Can a Tenant Get Out of a Commercial Lease Because of Brexit?

A key event to tune into is the ongoing dispute between the Canary Wharf Group (“CWG”) and the European Medicines Agency (“EMA”) concerning the impact of Brexit on EMA’s 25-year lease with CWG of a commercial property in Canary Wharf. The lease expires in March 2039 and the current rent is understood to be £12 million per annum.

The EMA will be moving from London to Amsterdam because of Brexit. Consequently, it is seeking to get out of its lease with the CWG by arguing that Brexit was an unforeseen event which would undermine the lease’s purpose thereby ‘frustrating’ the agreement, making it terminable by law.

An agreement can be ‘frustrated’ if an event occurs which renders a contract physically or commercially impossible to fulfil. This may include an unforeseen event such as a change of law which makes the agreement illegal to uphold. In practice, arguing that an unforeseen event is sufficient to defeat the purpose of an agreement can be extremely difficult.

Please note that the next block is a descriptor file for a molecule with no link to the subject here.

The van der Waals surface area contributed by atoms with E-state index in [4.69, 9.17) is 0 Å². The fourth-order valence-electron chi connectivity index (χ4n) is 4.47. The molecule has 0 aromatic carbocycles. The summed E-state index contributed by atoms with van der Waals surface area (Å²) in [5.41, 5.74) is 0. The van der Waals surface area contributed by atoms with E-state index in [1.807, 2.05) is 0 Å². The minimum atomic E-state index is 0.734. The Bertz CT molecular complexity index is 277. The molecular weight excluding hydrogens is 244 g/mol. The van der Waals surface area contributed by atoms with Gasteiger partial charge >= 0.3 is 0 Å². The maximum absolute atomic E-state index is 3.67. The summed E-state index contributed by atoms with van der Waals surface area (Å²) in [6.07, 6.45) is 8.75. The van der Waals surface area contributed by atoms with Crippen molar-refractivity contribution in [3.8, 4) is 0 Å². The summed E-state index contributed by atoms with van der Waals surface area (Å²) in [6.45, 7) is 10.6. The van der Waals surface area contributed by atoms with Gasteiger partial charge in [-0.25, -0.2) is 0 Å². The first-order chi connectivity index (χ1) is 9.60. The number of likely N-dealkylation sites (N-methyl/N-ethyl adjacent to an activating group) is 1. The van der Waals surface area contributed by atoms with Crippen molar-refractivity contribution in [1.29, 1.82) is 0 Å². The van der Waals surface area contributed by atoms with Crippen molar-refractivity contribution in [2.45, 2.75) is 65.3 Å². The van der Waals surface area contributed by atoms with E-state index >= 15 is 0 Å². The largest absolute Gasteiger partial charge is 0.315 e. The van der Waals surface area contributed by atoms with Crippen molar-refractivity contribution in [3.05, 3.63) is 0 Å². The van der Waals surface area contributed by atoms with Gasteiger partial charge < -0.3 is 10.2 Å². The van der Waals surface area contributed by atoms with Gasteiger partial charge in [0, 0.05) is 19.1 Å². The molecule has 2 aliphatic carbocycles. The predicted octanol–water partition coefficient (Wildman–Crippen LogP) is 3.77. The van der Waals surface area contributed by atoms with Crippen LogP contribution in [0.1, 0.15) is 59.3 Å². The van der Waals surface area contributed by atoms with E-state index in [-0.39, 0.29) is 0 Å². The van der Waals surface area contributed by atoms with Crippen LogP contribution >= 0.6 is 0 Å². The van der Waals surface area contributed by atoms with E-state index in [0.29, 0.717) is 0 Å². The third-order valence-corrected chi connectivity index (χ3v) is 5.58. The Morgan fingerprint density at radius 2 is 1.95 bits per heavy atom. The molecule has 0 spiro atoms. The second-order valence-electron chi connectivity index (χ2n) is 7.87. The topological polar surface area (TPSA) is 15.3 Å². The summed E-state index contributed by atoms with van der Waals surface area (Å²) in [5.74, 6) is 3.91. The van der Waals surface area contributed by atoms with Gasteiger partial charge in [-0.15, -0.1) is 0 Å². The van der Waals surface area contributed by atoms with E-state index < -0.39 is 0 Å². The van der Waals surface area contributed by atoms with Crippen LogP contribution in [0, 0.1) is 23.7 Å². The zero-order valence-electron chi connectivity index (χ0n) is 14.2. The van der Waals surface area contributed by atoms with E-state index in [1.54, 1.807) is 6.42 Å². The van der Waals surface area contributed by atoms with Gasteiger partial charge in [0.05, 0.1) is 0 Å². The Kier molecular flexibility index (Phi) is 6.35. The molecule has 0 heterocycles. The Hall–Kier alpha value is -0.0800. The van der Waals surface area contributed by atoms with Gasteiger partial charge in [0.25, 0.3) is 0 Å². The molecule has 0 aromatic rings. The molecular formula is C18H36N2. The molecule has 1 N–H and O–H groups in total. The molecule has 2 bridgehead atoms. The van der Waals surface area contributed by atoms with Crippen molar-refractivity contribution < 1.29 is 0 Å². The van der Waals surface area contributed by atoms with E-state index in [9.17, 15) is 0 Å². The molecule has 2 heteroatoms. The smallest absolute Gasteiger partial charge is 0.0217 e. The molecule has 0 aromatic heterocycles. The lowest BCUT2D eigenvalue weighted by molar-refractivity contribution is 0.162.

As landlord, the CWG are seeking a declaration that the UK’s withdrawal from the EU and/or the relocation of the EMA will not cause the lease between the parties to be frustrated so that the EMA will continue to be bound by all of its covenants and obligations in the lease.

If the EMA is successful, the case could set precedent for tenants all over the UK to terminate their lease agreements on the grounds of Brexit which would, undoubtably, pose substantial threat to the UK’s commercial property industry.

The trial is listed for today (16th January 2019) – Canary Wharf (BP4) T1 Limited and others v European Medicines Agency, High Court of Justice, Business and Property Courts, Case No. PT-2018-000505.


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